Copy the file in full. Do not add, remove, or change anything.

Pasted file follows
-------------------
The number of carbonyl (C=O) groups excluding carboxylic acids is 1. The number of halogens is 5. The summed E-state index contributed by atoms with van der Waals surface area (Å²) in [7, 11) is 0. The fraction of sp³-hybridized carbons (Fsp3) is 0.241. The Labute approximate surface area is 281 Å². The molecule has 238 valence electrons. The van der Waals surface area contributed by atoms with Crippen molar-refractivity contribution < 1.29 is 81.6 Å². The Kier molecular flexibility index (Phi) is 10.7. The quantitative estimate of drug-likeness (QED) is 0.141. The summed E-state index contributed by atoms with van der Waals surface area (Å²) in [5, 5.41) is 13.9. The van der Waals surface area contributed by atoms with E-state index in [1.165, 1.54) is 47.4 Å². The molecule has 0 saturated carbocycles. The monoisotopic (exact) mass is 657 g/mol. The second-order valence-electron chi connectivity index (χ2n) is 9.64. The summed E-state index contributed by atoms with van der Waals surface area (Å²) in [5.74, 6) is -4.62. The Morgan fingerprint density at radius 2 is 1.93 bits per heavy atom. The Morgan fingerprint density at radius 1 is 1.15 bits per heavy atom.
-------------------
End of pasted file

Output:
The number of carbonyl (C=O) groups excluding carboxylic acids is 1. The number of halogens is 5. The summed E-state index contributed by atoms with van der Waals surface area (Å²) in [7, 11) is 0. The fraction of sp³-hybridized carbons (Fsp3) is 0.241. The Labute approximate surface area is 281 Å². The molecule has 238 valence electrons. The van der Waals surface area contributed by atoms with Crippen molar-refractivity contribution < 1.29 is 81.6 Å². The Kier molecular flexibility index (Phi) is 10.7. The quantitative estimate of drug-likeness (QED) is 0.141. The summed E-state index contributed by atoms with van der Waals surface area (Å²) in [5, 5.41) is 13.9. The van der Waals surface area contributed by atoms with E-state index in [1.165, 1.54) is 47.4 Å². The molecule has 0 saturated carbocycles. The monoisotopic (exact) mass is 657 g/mol. The second-order valence-electron chi connectivity index (χ2n) is 9.64. The summed E-state index contributed by atoms with van der Waals surface area (Å²) in [5.74, 6) is -4.62. The Morgan fingerprint density at radius 2 is 1.93 bits per heavy atom. The Morgan fingerprint density at radius 1 is 1.15 bits per heavy atom.